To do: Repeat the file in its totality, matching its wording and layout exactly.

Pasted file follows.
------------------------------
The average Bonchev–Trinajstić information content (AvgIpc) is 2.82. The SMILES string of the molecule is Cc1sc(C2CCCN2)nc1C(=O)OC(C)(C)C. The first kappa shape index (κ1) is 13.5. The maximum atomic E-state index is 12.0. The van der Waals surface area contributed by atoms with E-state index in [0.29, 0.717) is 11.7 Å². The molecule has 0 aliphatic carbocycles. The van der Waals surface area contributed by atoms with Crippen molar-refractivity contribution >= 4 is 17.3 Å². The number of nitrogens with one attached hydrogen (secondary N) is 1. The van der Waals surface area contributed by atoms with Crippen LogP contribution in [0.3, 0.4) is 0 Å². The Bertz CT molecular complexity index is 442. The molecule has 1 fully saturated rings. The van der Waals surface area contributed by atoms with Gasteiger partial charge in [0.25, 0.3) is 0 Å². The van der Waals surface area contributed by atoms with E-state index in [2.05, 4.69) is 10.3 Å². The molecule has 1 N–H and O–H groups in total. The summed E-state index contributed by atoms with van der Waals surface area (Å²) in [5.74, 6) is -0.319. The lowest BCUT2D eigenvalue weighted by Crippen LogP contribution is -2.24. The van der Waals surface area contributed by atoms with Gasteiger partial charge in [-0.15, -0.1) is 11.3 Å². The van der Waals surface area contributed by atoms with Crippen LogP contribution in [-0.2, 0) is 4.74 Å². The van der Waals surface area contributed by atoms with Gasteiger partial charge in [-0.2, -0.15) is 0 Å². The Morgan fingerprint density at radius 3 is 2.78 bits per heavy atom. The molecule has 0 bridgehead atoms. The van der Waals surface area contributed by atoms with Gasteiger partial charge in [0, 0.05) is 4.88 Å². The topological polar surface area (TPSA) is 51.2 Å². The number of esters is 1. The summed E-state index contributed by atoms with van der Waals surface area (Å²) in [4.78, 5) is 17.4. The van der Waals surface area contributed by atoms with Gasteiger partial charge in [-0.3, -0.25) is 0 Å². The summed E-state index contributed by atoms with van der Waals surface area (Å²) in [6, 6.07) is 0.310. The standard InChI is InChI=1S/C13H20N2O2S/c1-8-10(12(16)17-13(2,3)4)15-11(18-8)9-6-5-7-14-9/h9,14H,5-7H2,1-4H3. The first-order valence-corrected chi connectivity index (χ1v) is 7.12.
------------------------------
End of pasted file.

The average Bonchev–Trinajstić information content (AvgIpc) is 2.82. The SMILES string of the molecule is Cc1sc(C2CCCN2)nc1C(=O)OC(C)(C)C. The first kappa shape index (κ1) is 13.5. The maximum atomic E-state index is 12.0. The van der Waals surface area contributed by atoms with E-state index in [0.29, 0.717) is 11.7 Å². The molecule has 0 aliphatic carbocycles. The van der Waals surface area contributed by atoms with Crippen molar-refractivity contribution >= 4 is 17.3 Å². The number of nitrogens with one attached hydrogen (secondary N) is 1. The van der Waals surface area contributed by atoms with Crippen LogP contribution in [0.3, 0.4) is 0 Å². The Bertz CT molecular complexity index is 442. The molecule has 1 fully saturated rings. The van der Waals surface area contributed by atoms with Gasteiger partial charge in [0.25, 0.3) is 0 Å². The van der Waals surface area contributed by atoms with E-state index in [2.05, 4.69) is 10.3 Å². The molecule has 1 N–H and O–H groups in total. The summed E-state index contributed by atoms with van der Waals surface area (Å²) in [5.74, 6) is -0.319. The lowest BCUT2D eigenvalue weighted by Crippen LogP contribution is -2.24. The van der Waals surface area contributed by atoms with Gasteiger partial charge in [-0.15, -0.1) is 11.3 Å². The van der Waals surface area contributed by atoms with Crippen LogP contribution in [-0.2, 0) is 4.74 Å². The van der Waals surface area contributed by atoms with Gasteiger partial charge in [-0.2, -0.15) is 0 Å². The Morgan fingerprint density at radius 3 is 2.78 bits per heavy atom. The molecule has 0 bridgehead atoms. The van der Waals surface area contributed by atoms with Gasteiger partial charge in [0, 0.05) is 4.88 Å². The topological polar surface area (TPSA) is 51.2 Å². The number of esters is 1. The summed E-state index contributed by atoms with van der Waals surface area (Å²) in [4.78, 5) is 17.4. The van der Waals surface area contributed by atoms with Gasteiger partial charge in [-0.3, -0.25) is 0 Å². The summed E-state index contributed by atoms with van der Waals surface area (Å²) in [6, 6.07) is 0.310. The standard InChI is InChI=1S/C13H20N2O2S/c1-8-10(12(16)17-13(2,3)4)15-11(18-8)9-6-5-7-14-9/h9,14H,5-7H2,1-4H3. The first-order valence-corrected chi connectivity index (χ1v) is 7.12.